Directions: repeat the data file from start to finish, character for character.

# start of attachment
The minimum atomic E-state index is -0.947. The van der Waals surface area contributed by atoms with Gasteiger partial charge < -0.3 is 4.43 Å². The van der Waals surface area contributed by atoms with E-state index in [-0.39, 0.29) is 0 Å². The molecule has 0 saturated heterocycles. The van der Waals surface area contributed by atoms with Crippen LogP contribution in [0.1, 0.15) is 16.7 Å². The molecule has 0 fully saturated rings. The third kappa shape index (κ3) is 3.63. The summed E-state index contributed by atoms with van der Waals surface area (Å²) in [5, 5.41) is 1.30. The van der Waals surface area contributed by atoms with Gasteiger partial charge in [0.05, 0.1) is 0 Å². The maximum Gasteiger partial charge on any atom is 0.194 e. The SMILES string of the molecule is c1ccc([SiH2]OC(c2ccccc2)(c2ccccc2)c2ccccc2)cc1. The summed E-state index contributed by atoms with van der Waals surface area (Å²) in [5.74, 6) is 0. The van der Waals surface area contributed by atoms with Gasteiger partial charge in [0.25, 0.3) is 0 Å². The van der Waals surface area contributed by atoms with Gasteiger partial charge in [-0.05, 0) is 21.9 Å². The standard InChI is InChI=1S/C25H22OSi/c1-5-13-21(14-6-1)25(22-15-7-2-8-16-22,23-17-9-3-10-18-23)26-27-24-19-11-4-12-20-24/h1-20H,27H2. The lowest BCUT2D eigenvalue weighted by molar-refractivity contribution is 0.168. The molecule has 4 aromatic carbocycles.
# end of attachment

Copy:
The minimum atomic E-state index is -0.947. The van der Waals surface area contributed by atoms with Gasteiger partial charge < -0.3 is 4.43 Å². The van der Waals surface area contributed by atoms with E-state index in [-0.39, 0.29) is 0 Å². The molecule has 0 saturated heterocycles. The van der Waals surface area contributed by atoms with Crippen LogP contribution in [0.1, 0.15) is 16.7 Å². The molecule has 0 fully saturated rings. The third kappa shape index (κ3) is 3.63. The summed E-state index contributed by atoms with van der Waals surface area (Å²) in [5, 5.41) is 1.30. The van der Waals surface area contributed by atoms with Gasteiger partial charge in [0.05, 0.1) is 0 Å². The maximum Gasteiger partial charge on any atom is 0.194 e. The SMILES string of the molecule is c1ccc([SiH2]OC(c2ccccc2)(c2ccccc2)c2ccccc2)cc1. The summed E-state index contributed by atoms with van der Waals surface area (Å²) in [5.74, 6) is 0. The van der Waals surface area contributed by atoms with Gasteiger partial charge in [0.25, 0.3) is 0 Å². The van der Waals surface area contributed by atoms with Gasteiger partial charge in [-0.05, 0) is 21.9 Å². The standard InChI is InChI=1S/C25H22OSi/c1-5-13-21(14-6-1)25(22-15-7-2-8-16-22,23-17-9-3-10-18-23)26-27-24-19-11-4-12-20-24/h1-20H,27H2. The lowest BCUT2D eigenvalue weighted by molar-refractivity contribution is 0.168. The molecule has 4 aromatic carbocycles.